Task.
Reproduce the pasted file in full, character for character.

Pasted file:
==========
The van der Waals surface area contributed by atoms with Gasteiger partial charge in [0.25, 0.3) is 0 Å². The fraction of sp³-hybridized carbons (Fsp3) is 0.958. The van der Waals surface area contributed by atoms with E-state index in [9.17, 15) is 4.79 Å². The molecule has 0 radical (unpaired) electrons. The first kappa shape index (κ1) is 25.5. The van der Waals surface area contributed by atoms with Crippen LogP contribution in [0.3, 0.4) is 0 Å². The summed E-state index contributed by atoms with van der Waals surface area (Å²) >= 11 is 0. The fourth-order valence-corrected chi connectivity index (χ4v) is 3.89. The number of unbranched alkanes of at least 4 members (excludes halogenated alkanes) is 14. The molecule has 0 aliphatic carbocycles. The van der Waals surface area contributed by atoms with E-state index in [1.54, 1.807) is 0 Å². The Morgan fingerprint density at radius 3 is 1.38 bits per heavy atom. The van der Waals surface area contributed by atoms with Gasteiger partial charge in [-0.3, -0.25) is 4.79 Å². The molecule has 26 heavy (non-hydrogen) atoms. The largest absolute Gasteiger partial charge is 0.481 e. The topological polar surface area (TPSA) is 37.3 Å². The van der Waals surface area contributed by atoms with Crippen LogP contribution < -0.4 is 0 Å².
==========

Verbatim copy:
The van der Waals surface area contributed by atoms with Gasteiger partial charge in [0.25, 0.3) is 0 Å². The fraction of sp³-hybridized carbons (Fsp3) is 0.958. The van der Waals surface area contributed by atoms with E-state index in [9.17, 15) is 4.79 Å². The molecule has 0 radical (unpaired) electrons. The first kappa shape index (κ1) is 25.5. The van der Waals surface area contributed by atoms with Crippen LogP contribution in [0.3, 0.4) is 0 Å². The summed E-state index contributed by atoms with van der Waals surface area (Å²) >= 11 is 0. The fourth-order valence-corrected chi connectivity index (χ4v) is 3.89. The number of unbranched alkanes of at least 4 members (excludes halogenated alkanes) is 14. The molecule has 0 aliphatic carbocycles. The van der Waals surface area contributed by atoms with E-state index in [1.54, 1.807) is 0 Å². The Morgan fingerprint density at radius 3 is 1.38 bits per heavy atom. The van der Waals surface area contributed by atoms with Gasteiger partial charge in [-0.3, -0.25) is 4.79 Å². The molecule has 26 heavy (non-hydrogen) atoms. The largest absolute Gasteiger partial charge is 0.481 e. The topological polar surface area (TPSA) is 37.3 Å². The van der Waals surface area contributed by atoms with Crippen LogP contribution < -0.4 is 0 Å².